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Reader view: Secret Energy: Public or Private

Secret Energy: Public or Private?

From the Santa Fe New Mexican:

We Public Service Company of New Mexico “ratepayers” may be excused for feeling a bit dizzy. Each revelation as PNM attempts to avoid its duty as a public utility to serve the public interest is bad enough. PNM’s recurring foot-dragging, mission corruption and endless corporate spin are a mockery of public service.

PNM continues down the deadly path of high-carbon emissions through minimized legal compliance, tactical delays, reducing renewable energy credits to customers who install home solar systems and secrecy. The Public Regulation Commission mostly looks on deferentially, allowing PNM to continue its privatized violation of the public trust.

PNM’s analysis in its proposed plan for the pollution-laden San Juan Generating Plant was proven false by New Energy Economy. The plan’s long-term coal commitments entail huge public liabilities for intolerable carbon emissions at ever-increasing costs. It seeks to keep energy-supply contract decisions secret from the public while negotiating far more coal and nuclear power into “the mix” than is in the public interest.

Declaring “victory for the environment,” Western Resource Advocates and the Coalition for Clean Affordable Energy, “clean-energy” interveners in the case, along with PRC lawyer Patrick Lopez and New Mexico Assistant Attorney General P. Cholla Khoury have signed a “compromise” deal accepting PNM’s current plan and deferring whether coal-fired generation at San Juan should continue after 2022. Who works in the public interest?

Embarrassed, PNM and the PRC both withdrew from the strange PRC suit to stop The New Mexican from publishing relevant public yet “confidential” documents about the utility company’s contracts. Nobody in the PRC has admitted to having initiated the suit.

PNM acts as if a corporation enjoying guaranteed monopoly profits supplying services to the public has the right to keep from public view information related to its work for the state. PNM and the PRC gave flimsy arguments that disclosure of documents related to the proposed plan for the San Juan plant could do unspecified “irreparable harm” if disclosed. Harm to what/whom? Would corrupt practices be exposed? There are no “trade secrets” or competition from other companies relevant to the monopoly provision of service to the public. Secrecy is the ultimate weapon of corruption and a curse on democracy.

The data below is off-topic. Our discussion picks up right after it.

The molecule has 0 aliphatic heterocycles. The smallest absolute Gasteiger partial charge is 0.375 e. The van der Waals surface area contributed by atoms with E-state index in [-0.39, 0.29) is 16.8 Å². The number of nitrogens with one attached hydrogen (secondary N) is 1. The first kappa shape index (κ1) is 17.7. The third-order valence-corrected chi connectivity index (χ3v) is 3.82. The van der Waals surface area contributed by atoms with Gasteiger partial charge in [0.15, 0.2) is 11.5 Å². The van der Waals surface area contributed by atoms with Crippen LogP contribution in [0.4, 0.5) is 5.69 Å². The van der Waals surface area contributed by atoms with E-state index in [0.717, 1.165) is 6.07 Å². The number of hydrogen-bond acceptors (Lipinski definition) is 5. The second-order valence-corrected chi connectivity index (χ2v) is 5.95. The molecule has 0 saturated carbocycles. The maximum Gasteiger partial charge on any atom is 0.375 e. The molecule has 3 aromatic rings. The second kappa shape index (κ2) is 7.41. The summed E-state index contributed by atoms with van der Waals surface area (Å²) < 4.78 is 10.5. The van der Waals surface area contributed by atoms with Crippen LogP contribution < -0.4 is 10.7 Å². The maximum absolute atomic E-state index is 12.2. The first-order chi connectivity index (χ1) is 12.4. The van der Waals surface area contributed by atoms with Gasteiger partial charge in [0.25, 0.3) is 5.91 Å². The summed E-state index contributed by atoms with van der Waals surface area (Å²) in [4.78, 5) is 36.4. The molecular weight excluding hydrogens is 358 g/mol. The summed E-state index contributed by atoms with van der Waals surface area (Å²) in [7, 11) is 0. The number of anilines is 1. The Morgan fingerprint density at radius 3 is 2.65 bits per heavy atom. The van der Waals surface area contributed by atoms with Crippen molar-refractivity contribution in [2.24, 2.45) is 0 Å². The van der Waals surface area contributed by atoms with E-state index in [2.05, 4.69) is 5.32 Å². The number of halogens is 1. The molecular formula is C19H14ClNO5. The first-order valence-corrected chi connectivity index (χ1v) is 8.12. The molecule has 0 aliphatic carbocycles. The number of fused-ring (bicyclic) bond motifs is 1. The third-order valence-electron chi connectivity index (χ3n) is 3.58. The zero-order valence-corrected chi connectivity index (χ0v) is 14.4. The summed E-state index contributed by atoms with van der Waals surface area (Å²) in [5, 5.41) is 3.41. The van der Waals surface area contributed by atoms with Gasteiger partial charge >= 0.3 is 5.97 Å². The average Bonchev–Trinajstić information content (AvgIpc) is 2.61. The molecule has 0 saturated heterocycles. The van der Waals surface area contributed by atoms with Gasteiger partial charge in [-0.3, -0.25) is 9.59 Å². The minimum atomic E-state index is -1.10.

PRC actions are no less disturbing. Some PRC commissioners and staff met with a securities analyst, probably regarding PNM’s San Juan proposal — affecting PNM’s stock price. But high-end analyst-PNM executive lunches and private analyst meetings with PRC commissioners and staff? In Jon Stewart’s parting words, “If you smell something, say something.” Three of five commissioners voted to drop the PRC suit to prevent The New Mexican from publishing relevant documents. Who authorized the suit? Asked, but not answered.

Why are both PNM and the PRC trying to hide so much? Can a privatized corporation really serve the public interest? We know what privatized corporate-managed prisons got us: mass incarceration. We know where privatized corporate-managed pubic education leads: to mechanized teaching, demoralized educators and failing students.

New Mexicans simply cannot afford the wasted water, methane pollution, coal-dust diseases, nuclear liabilities, PNM’s profligate profiteering, or its cozy relationship with the PRC.

Certainly, converting from a private corporation like PNM to a publicly owned and operated service is complicated. Nevertheless, it is time for the people of New Mexico to look after their own interests and pressure the state to change the way it does the people’s business, especially where energy and a healthy environment are concerned.

Dr. Robert Christie is emeritus professor of sociology and founding director, Urban Community Research Center, California State University, Dominguez Hills. He lives in Santa Fe and blogs at

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